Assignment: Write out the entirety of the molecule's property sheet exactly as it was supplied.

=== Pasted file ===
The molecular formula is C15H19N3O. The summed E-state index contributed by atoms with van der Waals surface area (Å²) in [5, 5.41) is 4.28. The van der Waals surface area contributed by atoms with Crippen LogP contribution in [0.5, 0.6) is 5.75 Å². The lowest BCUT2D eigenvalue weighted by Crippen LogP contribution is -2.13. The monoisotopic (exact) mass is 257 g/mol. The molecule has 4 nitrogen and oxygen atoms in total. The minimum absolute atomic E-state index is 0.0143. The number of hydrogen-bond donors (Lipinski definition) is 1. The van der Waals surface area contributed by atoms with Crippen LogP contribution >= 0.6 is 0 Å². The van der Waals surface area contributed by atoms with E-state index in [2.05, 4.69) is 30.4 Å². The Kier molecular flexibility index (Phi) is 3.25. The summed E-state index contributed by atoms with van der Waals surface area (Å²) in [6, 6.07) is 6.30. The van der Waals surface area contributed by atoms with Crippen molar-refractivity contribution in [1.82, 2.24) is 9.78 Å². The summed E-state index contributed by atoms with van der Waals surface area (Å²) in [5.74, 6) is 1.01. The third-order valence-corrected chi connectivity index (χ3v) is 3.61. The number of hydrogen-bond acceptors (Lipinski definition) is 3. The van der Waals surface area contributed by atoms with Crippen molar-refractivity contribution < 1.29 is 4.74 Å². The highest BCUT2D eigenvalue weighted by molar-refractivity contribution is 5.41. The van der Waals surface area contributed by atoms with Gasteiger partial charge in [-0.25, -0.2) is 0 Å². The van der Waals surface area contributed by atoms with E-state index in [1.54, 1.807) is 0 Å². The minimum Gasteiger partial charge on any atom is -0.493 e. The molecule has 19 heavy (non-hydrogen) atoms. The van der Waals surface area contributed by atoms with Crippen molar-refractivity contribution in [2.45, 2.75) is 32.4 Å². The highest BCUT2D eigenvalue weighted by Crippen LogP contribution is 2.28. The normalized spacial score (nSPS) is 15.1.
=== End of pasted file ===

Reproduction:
The molecular formula is C15H19N3O. The summed E-state index contributed by atoms with van der Waals surface area (Å²) in [5, 5.41) is 4.28. The van der Waals surface area contributed by atoms with Crippen LogP contribution in [0.5, 0.6) is 5.75 Å². The lowest BCUT2D eigenvalue weighted by Crippen LogP contribution is -2.13. The monoisotopic (exact) mass is 257 g/mol. The molecule has 4 nitrogen and oxygen atoms in total. The minimum absolute atomic E-state index is 0.0143. The number of hydrogen-bond donors (Lipinski definition) is 1. The van der Waals surface area contributed by atoms with Crippen LogP contribution >= 0.6 is 0 Å². The van der Waals surface area contributed by atoms with E-state index in [2.05, 4.69) is 30.4 Å². The Kier molecular flexibility index (Phi) is 3.25. The summed E-state index contributed by atoms with van der Waals surface area (Å²) in [6, 6.07) is 6.30. The van der Waals surface area contributed by atoms with Crippen molar-refractivity contribution in [1.82, 2.24) is 9.78 Å². The summed E-state index contributed by atoms with van der Waals surface area (Å²) in [5.74, 6) is 1.01. The third-order valence-corrected chi connectivity index (χ3v) is 3.61. The number of hydrogen-bond acceptors (Lipinski definition) is 3. The van der Waals surface area contributed by atoms with Crippen molar-refractivity contribution < 1.29 is 4.74 Å². The highest BCUT2D eigenvalue weighted by molar-refractivity contribution is 5.41. The van der Waals surface area contributed by atoms with Gasteiger partial charge in [-0.25, -0.2) is 0 Å². The van der Waals surface area contributed by atoms with E-state index in [1.54, 1.807) is 0 Å². The minimum Gasteiger partial charge on any atom is -0.493 e. The molecule has 19 heavy (non-hydrogen) atoms. The van der Waals surface area contributed by atoms with Crippen molar-refractivity contribution in [2.45, 2.75) is 32.4 Å². The highest BCUT2D eigenvalue weighted by Crippen LogP contribution is 2.28. The normalized spacial score (nSPS) is 15.1.